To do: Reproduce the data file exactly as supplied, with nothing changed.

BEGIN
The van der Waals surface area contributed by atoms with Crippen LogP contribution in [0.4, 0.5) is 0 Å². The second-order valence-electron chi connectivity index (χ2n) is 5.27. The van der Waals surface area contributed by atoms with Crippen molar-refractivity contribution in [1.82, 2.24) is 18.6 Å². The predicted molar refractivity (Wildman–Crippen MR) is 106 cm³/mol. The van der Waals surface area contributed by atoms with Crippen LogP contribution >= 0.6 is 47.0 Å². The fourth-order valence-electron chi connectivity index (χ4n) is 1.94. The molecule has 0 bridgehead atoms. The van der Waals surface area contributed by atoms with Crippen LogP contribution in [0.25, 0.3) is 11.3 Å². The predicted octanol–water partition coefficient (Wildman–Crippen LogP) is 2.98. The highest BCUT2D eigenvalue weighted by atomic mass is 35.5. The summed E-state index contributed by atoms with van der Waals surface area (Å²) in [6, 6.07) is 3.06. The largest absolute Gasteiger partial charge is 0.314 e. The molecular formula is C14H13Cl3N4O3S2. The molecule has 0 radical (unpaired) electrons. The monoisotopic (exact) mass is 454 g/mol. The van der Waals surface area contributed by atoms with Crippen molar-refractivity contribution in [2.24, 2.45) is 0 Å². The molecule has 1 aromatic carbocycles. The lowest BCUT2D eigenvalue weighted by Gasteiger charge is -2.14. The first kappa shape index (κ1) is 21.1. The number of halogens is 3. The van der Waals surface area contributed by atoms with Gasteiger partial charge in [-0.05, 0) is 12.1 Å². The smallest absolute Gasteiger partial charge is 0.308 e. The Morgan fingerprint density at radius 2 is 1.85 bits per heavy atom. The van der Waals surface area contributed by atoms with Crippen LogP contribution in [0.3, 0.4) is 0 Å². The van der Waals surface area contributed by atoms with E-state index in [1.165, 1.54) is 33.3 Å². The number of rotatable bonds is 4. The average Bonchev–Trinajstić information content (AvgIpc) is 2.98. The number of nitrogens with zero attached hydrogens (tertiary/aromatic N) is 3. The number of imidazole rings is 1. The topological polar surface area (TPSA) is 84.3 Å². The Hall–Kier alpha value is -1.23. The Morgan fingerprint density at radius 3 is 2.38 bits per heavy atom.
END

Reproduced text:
The van der Waals surface area contributed by atoms with Crippen LogP contribution in [0.4, 0.5) is 0 Å². The second-order valence-electron chi connectivity index (χ2n) is 5.27. The van der Waals surface area contributed by atoms with Crippen molar-refractivity contribution in [1.82, 2.24) is 18.6 Å². The predicted molar refractivity (Wildman–Crippen MR) is 106 cm³/mol. The van der Waals surface area contributed by atoms with Crippen LogP contribution >= 0.6 is 47.0 Å². The fourth-order valence-electron chi connectivity index (χ4n) is 1.94. The molecule has 0 bridgehead atoms. The van der Waals surface area contributed by atoms with Crippen LogP contribution in [0.25, 0.3) is 11.3 Å². The predicted octanol–water partition coefficient (Wildman–Crippen LogP) is 2.98. The highest BCUT2D eigenvalue weighted by atomic mass is 35.5. The summed E-state index contributed by atoms with van der Waals surface area (Å²) in [6, 6.07) is 3.06. The largest absolute Gasteiger partial charge is 0.314 e. The molecular formula is C14H13Cl3N4O3S2. The molecule has 0 radical (unpaired) electrons. The monoisotopic (exact) mass is 454 g/mol. The van der Waals surface area contributed by atoms with Crippen molar-refractivity contribution in [2.24, 2.45) is 0 Å². The molecule has 1 aromatic carbocycles. The lowest BCUT2D eigenvalue weighted by Gasteiger charge is -2.14. The first kappa shape index (κ1) is 21.1. The number of halogens is 3. The van der Waals surface area contributed by atoms with Gasteiger partial charge in [-0.05, 0) is 12.1 Å². The smallest absolute Gasteiger partial charge is 0.308 e. The Morgan fingerprint density at radius 2 is 1.85 bits per heavy atom. The van der Waals surface area contributed by atoms with Crippen LogP contribution in [0.3, 0.4) is 0 Å². The van der Waals surface area contributed by atoms with E-state index in [1.165, 1.54) is 33.3 Å². The number of rotatable bonds is 4. The average Bonchev–Trinajstić information content (AvgIpc) is 2.98. The number of nitrogens with zero attached hydrogens (tertiary/aromatic N) is 3. The number of imidazole rings is 1. The topological polar surface area (TPSA) is 84.3 Å². The Hall–Kier alpha value is -1.23. The Morgan fingerprint density at radius 3 is 2.38 bits per heavy atom.